In most people’s minds, lace is naturally associated with lingerie. The fabric’s history is almost perennial, having first been discovered at the beginning of the XVI century in Venice before being imported to France’s royal court by Catherine de Médicis. At the time, only members of the royal family and the clergé were permitted to wear this costly fabric, synonymous with wealth and refinement, and principally used to enrich collars and shirt cuffs. As time passed, the industrial revolution helped spread lace across France, before it finally became popular among more modest segments in society, was no longer reserved for men and combined with lingeries, a perfect match.
While lace has withstood the test of time, methods used to produce the open fabric displaying opaque motifs have evolved, with linen thread being replaced by cotton and silk. Clearly, lace remains an authentic draw for lingerie buyers, who not only consider it timeless, but also sexy and elegant. A survey conducted in 2016, found it was the number one criteria when choosing seductive lingerie, with 35% of respondents choosing it over other factors such as colour and material. For many years, lace has been at the forefront of French lingerie, notably because it compliments…effortlessly.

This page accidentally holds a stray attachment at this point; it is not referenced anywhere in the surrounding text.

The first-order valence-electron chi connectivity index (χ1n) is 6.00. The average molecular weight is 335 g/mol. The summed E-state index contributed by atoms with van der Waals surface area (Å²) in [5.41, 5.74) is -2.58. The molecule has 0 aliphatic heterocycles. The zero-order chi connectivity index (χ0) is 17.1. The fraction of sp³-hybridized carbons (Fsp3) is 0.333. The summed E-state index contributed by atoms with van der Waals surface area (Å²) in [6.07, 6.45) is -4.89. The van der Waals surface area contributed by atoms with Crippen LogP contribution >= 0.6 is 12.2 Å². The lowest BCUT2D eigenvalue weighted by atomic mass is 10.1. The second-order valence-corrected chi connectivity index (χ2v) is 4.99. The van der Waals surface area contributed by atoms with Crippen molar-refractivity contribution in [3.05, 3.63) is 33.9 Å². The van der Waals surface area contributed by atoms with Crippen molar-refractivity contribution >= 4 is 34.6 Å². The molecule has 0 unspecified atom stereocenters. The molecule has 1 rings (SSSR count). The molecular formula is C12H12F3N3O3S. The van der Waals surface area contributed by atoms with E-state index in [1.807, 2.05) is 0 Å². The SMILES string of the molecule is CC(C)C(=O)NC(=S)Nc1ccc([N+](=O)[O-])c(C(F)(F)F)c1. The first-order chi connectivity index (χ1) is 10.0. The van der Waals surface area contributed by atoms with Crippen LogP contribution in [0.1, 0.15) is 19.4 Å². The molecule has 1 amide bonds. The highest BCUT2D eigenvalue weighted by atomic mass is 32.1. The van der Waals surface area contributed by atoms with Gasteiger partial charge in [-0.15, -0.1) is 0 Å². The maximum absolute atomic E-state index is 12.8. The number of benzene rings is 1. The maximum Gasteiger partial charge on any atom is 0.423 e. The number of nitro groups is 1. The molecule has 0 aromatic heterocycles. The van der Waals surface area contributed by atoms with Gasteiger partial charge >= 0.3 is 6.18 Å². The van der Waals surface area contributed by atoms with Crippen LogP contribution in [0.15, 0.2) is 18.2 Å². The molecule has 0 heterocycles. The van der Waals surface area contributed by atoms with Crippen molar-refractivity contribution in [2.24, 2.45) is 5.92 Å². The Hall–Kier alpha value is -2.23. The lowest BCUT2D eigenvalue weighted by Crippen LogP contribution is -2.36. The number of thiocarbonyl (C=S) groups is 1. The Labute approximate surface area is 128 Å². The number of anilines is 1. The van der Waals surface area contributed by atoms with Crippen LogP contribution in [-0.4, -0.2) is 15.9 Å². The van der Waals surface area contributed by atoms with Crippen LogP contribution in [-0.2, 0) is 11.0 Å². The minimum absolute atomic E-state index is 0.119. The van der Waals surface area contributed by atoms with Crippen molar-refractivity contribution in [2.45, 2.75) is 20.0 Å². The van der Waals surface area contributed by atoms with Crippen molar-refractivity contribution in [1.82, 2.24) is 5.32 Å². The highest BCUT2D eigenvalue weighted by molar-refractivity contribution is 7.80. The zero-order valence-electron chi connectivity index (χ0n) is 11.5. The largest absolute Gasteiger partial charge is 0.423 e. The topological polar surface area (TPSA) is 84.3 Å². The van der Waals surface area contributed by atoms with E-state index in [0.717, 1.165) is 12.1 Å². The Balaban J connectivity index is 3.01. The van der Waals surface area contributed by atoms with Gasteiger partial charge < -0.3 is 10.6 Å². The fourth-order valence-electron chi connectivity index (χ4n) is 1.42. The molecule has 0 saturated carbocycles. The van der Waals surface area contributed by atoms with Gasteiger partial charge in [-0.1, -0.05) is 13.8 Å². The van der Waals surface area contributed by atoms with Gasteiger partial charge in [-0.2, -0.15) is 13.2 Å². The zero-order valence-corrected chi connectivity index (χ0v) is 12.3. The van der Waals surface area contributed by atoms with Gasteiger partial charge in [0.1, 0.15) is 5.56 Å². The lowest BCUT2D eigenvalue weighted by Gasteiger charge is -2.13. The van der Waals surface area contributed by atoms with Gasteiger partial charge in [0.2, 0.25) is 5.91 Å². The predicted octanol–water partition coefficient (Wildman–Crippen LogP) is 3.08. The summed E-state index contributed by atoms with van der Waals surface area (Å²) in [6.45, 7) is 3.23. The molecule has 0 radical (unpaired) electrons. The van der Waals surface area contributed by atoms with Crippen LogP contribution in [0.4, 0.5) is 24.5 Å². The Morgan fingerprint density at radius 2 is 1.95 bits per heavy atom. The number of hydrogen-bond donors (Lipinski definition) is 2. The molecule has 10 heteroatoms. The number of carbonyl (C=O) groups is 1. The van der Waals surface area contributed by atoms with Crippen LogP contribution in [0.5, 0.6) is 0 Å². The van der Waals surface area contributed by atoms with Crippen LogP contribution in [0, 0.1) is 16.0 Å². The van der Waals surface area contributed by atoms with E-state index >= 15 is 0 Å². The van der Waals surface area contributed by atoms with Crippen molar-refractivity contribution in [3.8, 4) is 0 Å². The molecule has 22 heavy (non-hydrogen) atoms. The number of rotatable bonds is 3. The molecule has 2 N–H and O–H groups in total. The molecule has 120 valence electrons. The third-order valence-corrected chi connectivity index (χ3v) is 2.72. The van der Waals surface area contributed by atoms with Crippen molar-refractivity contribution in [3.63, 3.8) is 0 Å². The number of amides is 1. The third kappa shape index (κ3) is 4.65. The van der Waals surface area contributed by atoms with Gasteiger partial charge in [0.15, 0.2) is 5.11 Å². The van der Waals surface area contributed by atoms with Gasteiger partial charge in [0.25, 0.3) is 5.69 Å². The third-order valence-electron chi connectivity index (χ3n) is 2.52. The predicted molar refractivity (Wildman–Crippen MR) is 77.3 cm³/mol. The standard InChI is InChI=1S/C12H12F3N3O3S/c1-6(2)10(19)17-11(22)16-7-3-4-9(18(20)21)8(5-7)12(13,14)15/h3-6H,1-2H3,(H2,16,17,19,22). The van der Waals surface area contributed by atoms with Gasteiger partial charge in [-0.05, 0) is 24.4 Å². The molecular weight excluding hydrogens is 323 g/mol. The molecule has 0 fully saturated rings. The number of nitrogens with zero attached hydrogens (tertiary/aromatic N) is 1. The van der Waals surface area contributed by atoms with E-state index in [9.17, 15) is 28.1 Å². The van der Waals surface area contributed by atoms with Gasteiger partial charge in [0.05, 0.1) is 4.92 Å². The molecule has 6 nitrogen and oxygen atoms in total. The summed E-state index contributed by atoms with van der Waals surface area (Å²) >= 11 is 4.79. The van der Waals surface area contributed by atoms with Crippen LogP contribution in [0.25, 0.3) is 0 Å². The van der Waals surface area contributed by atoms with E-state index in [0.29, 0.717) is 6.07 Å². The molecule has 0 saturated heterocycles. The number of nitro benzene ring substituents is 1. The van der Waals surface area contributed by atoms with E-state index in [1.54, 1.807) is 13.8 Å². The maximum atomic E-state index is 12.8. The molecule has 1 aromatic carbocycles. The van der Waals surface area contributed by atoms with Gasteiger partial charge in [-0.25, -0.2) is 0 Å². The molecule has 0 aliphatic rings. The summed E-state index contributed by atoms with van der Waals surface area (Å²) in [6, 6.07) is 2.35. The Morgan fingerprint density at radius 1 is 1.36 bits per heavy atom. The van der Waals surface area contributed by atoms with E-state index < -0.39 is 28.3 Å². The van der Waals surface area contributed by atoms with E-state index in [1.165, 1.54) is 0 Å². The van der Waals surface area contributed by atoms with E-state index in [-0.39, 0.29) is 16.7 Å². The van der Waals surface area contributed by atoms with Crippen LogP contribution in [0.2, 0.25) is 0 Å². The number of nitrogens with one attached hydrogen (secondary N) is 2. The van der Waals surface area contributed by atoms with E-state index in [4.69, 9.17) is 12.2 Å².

Lace continues to take centre stage for lingerie brands, as it remains a favourite for seduction, while at the same time being light and comfortable to wear. Indeed, lacey bras have become an unavoidable object of desire. During the International Lingerie trade show, which will be held at the Porte de Versaille in Paris from 22 to 24 January, many exhibitors will be presenting their take on lace, including Ariane Delarue, Nénés Paris, Sans Complexe Paris or even V.O.V.A., to name but a few.
For example, Ariane Delarue has chosen a Leavers Lace from the 1900s for its black satin shorts and an embroidered cream lace to decorate the hems and collar of its silk kimono. Nénés Paris has chosen a floral italienne lace, made from 100% recycled polyamide and spandex, for its Margot Ensemble. Sans Complex Paris has rolled the dice on a delicate lace for its Arum collection, in a bid to make it more glamorous and refined, while Lithuania based V.O.V.A. has designed sleeping hats – or bonnets, with lace for their Liza model.